Friday, September 28, 2012

#9 Eric Plunk

The first regular card in the set. Plunk was a big right-hander with the A's and for a couple of years I thought he was the team's future closer once Dennis Eckersley's career came to its conclusion in another year or two. :o (Yes, I actual thought that at the time.) 
Originally a Yankee farm-hand he was sent to the A's in the big Rickey Henderson deal. Oddly enough he came back to the Yankees for a player named Rickey Henderson. Who'd a thunk it? 
PItching well for the Yankees he signed with the Cleveland Indians in 1992 and from 1994-6 was at his peak in 96 with a 2.9 WAR numbers-while not great it still shows he was contributing to the Indians. He won two pennants in his career but lost with Oakland in 1988 to the Los Angeles Dodgers and in 1997 as a member of the Indians to the Florida Marlins. Traded to the Brewers in 1998 for reliever Doug Jones Plunk pitched his last game in the majors as a Brewer on October 2, 1999. 

#8 Cal Ripken-Record Breaker

How great was Cal Ripken Jr.? Seven years into his major league career and he was already setting career marks. The card pretty much explains it and I can't wait to get to the player cards! 

Monday, September 24, 2012

#7-89 Record Breaker

In the early 80's I had three players who could be counted as idols: Reggie Jackson being the main one, followed by Dale Murphy-WTBS, anyone? and Rickey Henderson. The only reason I would go to A's games was to see Rickey and usually I was rewarded with a couple of stolen bases a game. This is the Rickey of his return to Oakland in 1989 and his MVP season after his stay in New York. How did he not get the 1985 American League MVP has been something of a mystery. Yes, Mattingly did have that scary number of RBI's but the only reason he had them was because Rickey was constantly on base. If there wasn't a Mattingly Rickey would still have found a way to score including stealing home. 

Friday, September 21, 2012

My article in the Modesto Bee

I write a local history article for the Modesto Bee and today's is about Dave Duncan and his record setting 1966 season for the then Modesto Reds. Here is the link to that little bit of writing of mine.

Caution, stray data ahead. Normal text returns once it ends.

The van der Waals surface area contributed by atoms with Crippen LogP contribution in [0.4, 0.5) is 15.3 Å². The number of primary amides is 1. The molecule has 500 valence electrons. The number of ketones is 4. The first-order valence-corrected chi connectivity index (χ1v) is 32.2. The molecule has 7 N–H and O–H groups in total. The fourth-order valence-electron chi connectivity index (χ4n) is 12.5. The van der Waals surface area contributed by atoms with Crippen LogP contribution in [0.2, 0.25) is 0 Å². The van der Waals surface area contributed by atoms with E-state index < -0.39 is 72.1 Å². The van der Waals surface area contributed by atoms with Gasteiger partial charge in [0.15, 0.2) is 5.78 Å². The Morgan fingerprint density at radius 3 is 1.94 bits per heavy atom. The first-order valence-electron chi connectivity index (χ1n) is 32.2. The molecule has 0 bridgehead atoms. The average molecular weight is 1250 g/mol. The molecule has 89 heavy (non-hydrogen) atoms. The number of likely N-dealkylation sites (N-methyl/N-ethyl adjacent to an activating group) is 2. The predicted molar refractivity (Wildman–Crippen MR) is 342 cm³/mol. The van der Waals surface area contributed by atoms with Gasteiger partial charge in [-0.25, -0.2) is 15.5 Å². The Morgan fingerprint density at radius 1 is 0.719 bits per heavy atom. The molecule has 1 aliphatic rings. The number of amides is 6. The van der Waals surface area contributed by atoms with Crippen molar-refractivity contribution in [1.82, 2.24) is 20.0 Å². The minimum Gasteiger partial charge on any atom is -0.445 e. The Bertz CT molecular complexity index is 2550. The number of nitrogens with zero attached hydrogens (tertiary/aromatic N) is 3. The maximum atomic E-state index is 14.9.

Thursday, September 20, 2012

#6-89 Record Breaker-Vince Coleman

Just another feather in the cap of one of the most disappointing players I've ever seen. Blazing speed and he could get on base consistently-which might not sound like much but as the old saying goes "you can't steal first." I thought he would break Ricky Henderson's stolen bases in a season record and break the then career stolen base leader Lou Brock's record. He didn't. Lets see, the firecracker, the breaking of Doc Gooden's arm and his inability to hit once he left St. Louis which made him a useless leadoff hitter no matter what his speed. Because: You can't steal first base! 

Sunday, September 16, 2012

#5-Nolan Ryan-The Rangers Years

Again with the hideous background, but at least the jersey is much better looking. If Ryan was fading into obscurity during his last few seasons with Houston he certainly burst back to the forefront of the game with Texas. He would get his 300 win, another no-hitter,  cement his place as the greatest strikeout pitcher ever, and help the Rangers get their beautiful new ballpark.  However, other than that what did he do for Texas? :) Did I mention his front office job that has lead to two straight pennants? 

Wednesday, September 12, 2012

#4-Nolan Ryan-The Astros Years

Again with the 5,000 K's in the background and those 1980's Astros' uniforms. Ugh! While he, as the back says, racked up some impressive numbers in Houston he wasn't as dominating as he had been with the Angels or would be with the Rangers. Ryan hadn't wound down it was simply the lack of a DH and I also remember manger Hal Lanier having an early hook for Ryan.  In 1986 and 87 Ryan started 64 games and finished 1. His first year in Texas-6 complete games. 
People tend to think of Ryan as just having a dominating fastball but his out pitch was a big curveball. For example on June 8th 1980 in the top of the 5th inning at the Astrodome Ryan faced the San Francisco Giants Johnnie LeMaster. Ryan blew a fastball past LeMaster for a called strike one. Second pitch LeMaster was gunning for the fastball but was still to slow as he swung and missed. Now LeMaster knows its got to be a fastball as he loads up and Ryan drops his agonizingly slow curveball that Le Master swings wildly at and makes the first out of the inning. That was how Ryan did it. 

Tuesday, September 11, 2012

#3-Nolan Ryan: The Angels' Years

Here's a pic of Ryan in the classic Angels' uniforms of the 1970's. Such a beauty but in 1990's came the change to those hideous jerseys during the Disney era. Then came the awful solid red caps and dull uniforms, however, those aren't going to change anytime soon since the first year of that look was 2002 and the Angles won their first World Series that year. 

Monday, September 10, 2012

#2-Nolan Ryan: The Mets Years

Card #2 is another Nolan Ryan this time in his Mets' uniform at least before the infamous trade with the Angels. This card would have been much better without the yellow/green background and the '5000' lingering about like a 1970's Joker appearance in a Batman comic book. 

#1-Nolan Ryan

#1 Nolan Ryan
Being the #1 card was something of an honor-a previous example being Pete Rose (or as Topps currently refers to him "baseball's all-time hits leader") in the 1986 Topps set. Ryan was coming off a return to his 1970's type of dominance after his first season with the Texas Rangers. The less said about the second half of his time with the Astros the better. As the first card of this 1990 set I want to see if I have the hang of this yet.